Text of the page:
Fairfax County creates commission to review police policies

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The Fairfax County Board of Supervisors on Tuesday voted in favor of establishing a commission that will take a long hard look at the practices and policies of the county's police department.

It is a decision that comes in the wake of a number of high-profile police shootings and the way information was or was not provided to the public.

The board voted 7 to 3 in favor of establishing the commission, which will take a long hard look at the best practices and come up with what the chairman described as suggestions on how to maintain the public's confidence and trust.

It is a trust that has been shaken with the shooting death of John Geer by the police and the long wait for answers.

Three of the county supervisors voted against the idea with Michael Frey voicing perhaps the most critical comments.

"This is not a logical, well thought out reaction and response and decision to review the situation," he said. "This is a reaction to the latest nasty story in the media."

Frey, who represents the Sully District in the county, said that he thinks the commission will interfere with the ongoing investigations into the shooting of Geer and the county was already reviewing best practices in efforts separate from the proposed commission.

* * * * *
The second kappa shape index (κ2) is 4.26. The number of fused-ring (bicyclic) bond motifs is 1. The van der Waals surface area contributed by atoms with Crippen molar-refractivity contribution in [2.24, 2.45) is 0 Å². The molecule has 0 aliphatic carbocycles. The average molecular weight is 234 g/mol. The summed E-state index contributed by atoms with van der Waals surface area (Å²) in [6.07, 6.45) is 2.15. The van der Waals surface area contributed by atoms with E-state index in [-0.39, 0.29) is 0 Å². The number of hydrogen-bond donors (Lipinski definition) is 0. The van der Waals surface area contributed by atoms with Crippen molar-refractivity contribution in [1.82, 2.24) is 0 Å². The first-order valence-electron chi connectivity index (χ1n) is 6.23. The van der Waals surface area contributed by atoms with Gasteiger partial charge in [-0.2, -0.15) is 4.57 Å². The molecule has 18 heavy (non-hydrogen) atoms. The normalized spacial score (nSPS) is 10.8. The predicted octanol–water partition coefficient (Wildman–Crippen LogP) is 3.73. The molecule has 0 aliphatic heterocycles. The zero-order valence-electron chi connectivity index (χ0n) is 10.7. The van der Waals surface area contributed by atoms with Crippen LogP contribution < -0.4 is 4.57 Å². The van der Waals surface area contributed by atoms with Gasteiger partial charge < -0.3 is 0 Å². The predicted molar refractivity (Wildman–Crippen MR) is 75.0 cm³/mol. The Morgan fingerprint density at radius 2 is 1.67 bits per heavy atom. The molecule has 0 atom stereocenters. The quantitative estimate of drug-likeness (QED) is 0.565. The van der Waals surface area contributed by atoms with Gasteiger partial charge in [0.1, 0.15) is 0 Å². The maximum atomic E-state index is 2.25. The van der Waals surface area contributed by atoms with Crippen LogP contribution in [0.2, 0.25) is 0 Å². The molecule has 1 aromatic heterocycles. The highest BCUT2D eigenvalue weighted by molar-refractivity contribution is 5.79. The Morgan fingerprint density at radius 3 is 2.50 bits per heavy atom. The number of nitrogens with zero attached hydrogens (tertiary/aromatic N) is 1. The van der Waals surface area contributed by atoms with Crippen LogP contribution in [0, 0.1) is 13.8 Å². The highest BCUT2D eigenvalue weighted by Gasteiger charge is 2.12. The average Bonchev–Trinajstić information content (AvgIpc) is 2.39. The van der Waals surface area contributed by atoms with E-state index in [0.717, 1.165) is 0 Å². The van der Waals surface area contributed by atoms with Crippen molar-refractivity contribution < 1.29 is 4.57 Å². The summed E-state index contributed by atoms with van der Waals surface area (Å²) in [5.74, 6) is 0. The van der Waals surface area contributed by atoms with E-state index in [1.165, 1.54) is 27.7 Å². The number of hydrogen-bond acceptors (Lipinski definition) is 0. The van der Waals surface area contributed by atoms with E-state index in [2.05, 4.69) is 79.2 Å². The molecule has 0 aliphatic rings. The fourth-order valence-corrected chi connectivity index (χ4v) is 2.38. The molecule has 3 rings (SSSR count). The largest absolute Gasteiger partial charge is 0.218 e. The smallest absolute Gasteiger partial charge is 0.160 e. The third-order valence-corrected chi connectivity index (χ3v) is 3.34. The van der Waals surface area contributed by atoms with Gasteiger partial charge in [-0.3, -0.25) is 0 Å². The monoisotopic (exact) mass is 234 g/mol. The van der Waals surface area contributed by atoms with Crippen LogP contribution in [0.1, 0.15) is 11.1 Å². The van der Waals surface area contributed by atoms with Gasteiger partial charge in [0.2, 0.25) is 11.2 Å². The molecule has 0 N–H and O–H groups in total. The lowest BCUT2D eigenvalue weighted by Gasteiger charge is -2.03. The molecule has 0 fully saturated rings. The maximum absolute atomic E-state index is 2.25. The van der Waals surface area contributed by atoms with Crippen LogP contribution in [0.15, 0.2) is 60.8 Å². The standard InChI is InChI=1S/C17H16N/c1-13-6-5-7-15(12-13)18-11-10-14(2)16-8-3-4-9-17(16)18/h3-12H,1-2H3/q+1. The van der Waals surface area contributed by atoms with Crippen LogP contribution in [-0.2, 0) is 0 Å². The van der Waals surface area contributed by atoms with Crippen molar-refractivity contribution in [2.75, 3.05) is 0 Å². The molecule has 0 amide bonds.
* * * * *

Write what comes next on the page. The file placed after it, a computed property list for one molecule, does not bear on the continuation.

But Chairman Sharon Bulova says not so. The purpose is universal and will not focus on one case.

"This commission should recommend changes consistent with Virginia law that the commission feels would help Fairfax County to achieve its goal of maintaining a safe community, ensuring a culture of public trust and making sure our policies provide for the fair and timely resolution of police-involved incidents," she said.

Geer had his hands in the air while standing in the doorway of his home in August of 2013 when Fairfax County Police Officer Adam Torres fired one round into his chest.

Geer was unarmed and was shot as witnesses, including other officers, say he began to slowly lower his hands.

But getting that basic information took well over a year, and not before a lawsuit was filed by the family, and a judge ordered it be released.

"Certainly a majority of our residents have tremendous faith in our public safety agencies, and so this is not an indictment of that, more a review of policies and procedures to see if there are improvements we can make and will collectively benefit us all," said supervisor Jeff McKay.

Chairman Bulova said she hopes to have recommendations from the commission by October 1.

The commission will be made up of police officers representing unions and associations as well as lawyers, citizens and members of the media.